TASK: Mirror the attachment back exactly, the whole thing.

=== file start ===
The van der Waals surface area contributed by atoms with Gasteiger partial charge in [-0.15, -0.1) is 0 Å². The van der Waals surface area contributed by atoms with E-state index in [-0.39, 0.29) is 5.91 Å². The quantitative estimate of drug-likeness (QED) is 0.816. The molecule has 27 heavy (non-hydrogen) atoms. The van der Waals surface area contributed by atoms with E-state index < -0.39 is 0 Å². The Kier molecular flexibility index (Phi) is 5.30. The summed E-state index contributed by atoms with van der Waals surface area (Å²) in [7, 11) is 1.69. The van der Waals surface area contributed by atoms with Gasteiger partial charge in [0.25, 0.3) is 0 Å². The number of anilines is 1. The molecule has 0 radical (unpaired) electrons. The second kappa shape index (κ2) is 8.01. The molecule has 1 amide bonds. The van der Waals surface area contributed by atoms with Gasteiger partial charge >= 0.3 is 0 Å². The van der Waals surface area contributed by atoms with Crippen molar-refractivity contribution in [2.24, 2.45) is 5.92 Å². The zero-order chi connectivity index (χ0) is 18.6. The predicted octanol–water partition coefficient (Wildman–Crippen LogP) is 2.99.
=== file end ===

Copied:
The van der Waals surface area contributed by atoms with Gasteiger partial charge in [-0.15, -0.1) is 0 Å². The van der Waals surface area contributed by atoms with E-state index in [-0.39, 0.29) is 5.91 Å². The quantitative estimate of drug-likeness (QED) is 0.816. The molecule has 27 heavy (non-hydrogen) atoms. The van der Waals surface area contributed by atoms with E-state index < -0.39 is 0 Å². The Kier molecular flexibility index (Phi) is 5.30. The summed E-state index contributed by atoms with van der Waals surface area (Å²) in [7, 11) is 1.69. The van der Waals surface area contributed by atoms with Gasteiger partial charge in [0.25, 0.3) is 0 Å². The number of anilines is 1. The molecule has 0 radical (unpaired) electrons. The second kappa shape index (κ2) is 8.01. The molecule has 1 amide bonds. The van der Waals surface area contributed by atoms with Gasteiger partial charge >= 0.3 is 0 Å². The van der Waals surface area contributed by atoms with Crippen molar-refractivity contribution in [2.24, 2.45) is 5.92 Å². The zero-order chi connectivity index (χ0) is 18.6. The predicted octanol–water partition coefficient (Wildman–Crippen LogP) is 2.99.